Why sainthood for Mother Teresa matters after all

Why sainthood for Mother Teresa matters after all

Why sainthood for Mother Teresa matters after all

Sisters from the Missionaries of Charity admire the official canonization portrait of Blessed Teresa of Kolkata just after its unveiling Sept. 1 at the St. John Paul II National Shrine in Washington. (CNS photo/Jaclyn Lippelmann, Catholic Standard)

Mother Teresa certainly doesn't need the additional celebrity sainthood often provides in order to have an impact on the world, but her halo does put an exclamation point on an important insight about Catholicism, which is that real power isn't a product of office but comes when love and will intersect.

ROME — In the abstract, one could make an awfully compelling case that today’s canonization ceremony for Mother Teresa in St. Peter’s Square, despite being a major logistical undertaking in Rome, is the least significant ecclesiastical event in recent memory.

Theologically, after all, a canonization doesn’t accomplish anything for the new saint, who’s already believed to be in heaven enjoying the company of God. Canonizations are for the rest of us, a way of lifting up a particular person as a role model for a holy life. It usually makes that saint better known, proposing him or her as a figure of devotion and inspiration for the entire Church.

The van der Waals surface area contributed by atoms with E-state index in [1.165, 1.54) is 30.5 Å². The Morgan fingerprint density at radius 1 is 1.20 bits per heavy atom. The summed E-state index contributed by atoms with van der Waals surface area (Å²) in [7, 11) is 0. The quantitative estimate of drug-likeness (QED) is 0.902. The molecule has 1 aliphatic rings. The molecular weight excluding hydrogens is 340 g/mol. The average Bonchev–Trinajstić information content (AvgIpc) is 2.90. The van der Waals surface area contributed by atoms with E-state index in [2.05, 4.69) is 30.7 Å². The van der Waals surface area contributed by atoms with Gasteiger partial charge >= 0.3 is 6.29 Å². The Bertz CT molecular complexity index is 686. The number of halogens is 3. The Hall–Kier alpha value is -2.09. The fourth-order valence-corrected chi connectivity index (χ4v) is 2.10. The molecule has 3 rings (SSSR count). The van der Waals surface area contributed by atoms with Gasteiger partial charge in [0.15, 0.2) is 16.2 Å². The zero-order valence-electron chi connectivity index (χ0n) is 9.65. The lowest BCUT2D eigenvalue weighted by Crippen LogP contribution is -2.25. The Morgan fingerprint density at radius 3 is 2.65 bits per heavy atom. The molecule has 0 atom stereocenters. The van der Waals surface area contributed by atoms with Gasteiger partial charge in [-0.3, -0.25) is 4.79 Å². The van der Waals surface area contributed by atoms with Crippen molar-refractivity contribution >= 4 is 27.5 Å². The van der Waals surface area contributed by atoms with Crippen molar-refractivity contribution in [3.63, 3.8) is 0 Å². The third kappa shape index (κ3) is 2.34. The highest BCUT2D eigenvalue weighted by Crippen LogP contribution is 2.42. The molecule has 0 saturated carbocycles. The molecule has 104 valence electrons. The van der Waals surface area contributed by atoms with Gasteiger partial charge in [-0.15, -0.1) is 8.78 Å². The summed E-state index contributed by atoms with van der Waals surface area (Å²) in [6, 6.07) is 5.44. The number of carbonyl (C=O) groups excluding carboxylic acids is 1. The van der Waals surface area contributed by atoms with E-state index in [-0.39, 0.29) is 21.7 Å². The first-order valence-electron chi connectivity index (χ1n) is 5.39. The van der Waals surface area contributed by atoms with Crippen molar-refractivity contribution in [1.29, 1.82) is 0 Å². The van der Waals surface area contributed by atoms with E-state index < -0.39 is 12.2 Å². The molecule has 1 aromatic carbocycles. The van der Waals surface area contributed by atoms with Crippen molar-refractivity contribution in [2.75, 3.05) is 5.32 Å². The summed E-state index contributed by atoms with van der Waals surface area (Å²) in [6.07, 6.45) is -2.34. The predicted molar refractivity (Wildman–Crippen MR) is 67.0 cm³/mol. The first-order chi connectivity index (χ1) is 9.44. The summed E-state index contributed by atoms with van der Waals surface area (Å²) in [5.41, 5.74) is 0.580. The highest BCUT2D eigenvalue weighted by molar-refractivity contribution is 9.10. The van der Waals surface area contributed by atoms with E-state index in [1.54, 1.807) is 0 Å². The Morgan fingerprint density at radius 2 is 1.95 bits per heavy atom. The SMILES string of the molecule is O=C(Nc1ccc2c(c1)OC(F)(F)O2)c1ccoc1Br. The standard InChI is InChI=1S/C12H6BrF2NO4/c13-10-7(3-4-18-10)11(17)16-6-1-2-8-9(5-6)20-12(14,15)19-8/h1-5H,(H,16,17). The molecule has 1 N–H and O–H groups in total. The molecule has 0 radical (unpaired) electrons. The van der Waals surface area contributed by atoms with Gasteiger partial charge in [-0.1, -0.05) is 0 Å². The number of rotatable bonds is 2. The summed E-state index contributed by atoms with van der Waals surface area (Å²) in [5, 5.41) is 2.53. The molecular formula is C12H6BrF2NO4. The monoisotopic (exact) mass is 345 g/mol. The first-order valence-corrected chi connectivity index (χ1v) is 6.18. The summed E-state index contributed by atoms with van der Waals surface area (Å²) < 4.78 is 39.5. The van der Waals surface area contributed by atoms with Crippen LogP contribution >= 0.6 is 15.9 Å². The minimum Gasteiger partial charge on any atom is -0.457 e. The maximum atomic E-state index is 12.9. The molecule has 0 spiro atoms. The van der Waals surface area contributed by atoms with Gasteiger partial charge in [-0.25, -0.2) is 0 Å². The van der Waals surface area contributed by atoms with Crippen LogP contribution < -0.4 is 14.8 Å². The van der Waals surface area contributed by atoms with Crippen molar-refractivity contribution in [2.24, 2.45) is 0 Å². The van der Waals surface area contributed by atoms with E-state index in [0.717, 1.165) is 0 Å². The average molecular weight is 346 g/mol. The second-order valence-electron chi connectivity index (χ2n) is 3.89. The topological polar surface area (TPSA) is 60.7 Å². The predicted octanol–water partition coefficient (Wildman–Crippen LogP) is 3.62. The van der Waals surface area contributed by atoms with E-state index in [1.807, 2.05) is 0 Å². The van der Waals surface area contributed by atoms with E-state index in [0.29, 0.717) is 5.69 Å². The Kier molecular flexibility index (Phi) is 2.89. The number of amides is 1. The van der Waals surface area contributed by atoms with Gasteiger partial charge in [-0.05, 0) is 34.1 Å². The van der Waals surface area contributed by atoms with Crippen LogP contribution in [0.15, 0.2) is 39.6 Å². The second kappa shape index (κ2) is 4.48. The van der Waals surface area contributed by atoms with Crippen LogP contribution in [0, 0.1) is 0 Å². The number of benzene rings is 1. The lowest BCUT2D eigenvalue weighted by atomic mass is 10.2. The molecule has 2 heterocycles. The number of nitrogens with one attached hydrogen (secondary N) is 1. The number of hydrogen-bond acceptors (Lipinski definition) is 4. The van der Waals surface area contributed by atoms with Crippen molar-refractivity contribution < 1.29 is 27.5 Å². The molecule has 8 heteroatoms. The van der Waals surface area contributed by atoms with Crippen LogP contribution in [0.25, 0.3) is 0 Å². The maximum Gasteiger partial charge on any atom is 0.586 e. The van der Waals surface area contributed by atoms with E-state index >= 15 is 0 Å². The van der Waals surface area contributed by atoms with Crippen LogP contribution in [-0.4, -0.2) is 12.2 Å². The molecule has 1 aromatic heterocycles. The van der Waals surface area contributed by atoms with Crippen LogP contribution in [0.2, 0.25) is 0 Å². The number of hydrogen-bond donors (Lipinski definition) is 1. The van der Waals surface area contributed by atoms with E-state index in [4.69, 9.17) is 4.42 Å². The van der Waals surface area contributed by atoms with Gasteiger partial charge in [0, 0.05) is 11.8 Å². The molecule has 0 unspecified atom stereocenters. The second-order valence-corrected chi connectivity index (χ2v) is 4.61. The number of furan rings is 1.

If any Catholic figure of the modern era did not require a special event in order to be better known, it’s Mother Teresa – now St. Teresa of Calcutta.

At the popular level, I suspect perhaps 80 percent or more of the people who may catch images of today’s ceremony in St. Peter’s Square, featuring Pope Francis reading the traditional proclamation declaring Mother Teresa a saint, will be puzzled by what they see – surprised, in fact, that this didn’t happen a long time ago.

The world, in other words, has hardly been sitting around waiting for the Vatican to reach a conclusion most people regard as blindingly obvious.

Yet there is nevertheless a sense in which formally bestowing a halo on Mother Teresa matters, perhaps not so much in the traditional sense, but rather as a towering and permanent reminder of a key insight about the nature of the Catholic Church.

Here it is, put as simply as possible: Office is fleeting, but holiness is forever. Power in Catholicism isn’t ultimately about what role one holds, but how compelling a life one leads.

On Saturday morning, twenty-fours before today’s big event, my Crux colleague Inés San Martín and I were at the Santa Marta, the residence on Vatican grounds where Pope Francis lives and where visiting VIPS reside, to see Cardinal Oswald Gracias of Mumbai, India, who’s in town in part for the Mother Teresa canonization.

(As it turned out, we were a couple of minutes late for our appointment, not because we were slow in arriving, but because we got blocked for 15 minutes while Francis was being conveyed from the Santa Marta to St. Peter’s Basilica for a liturgy.)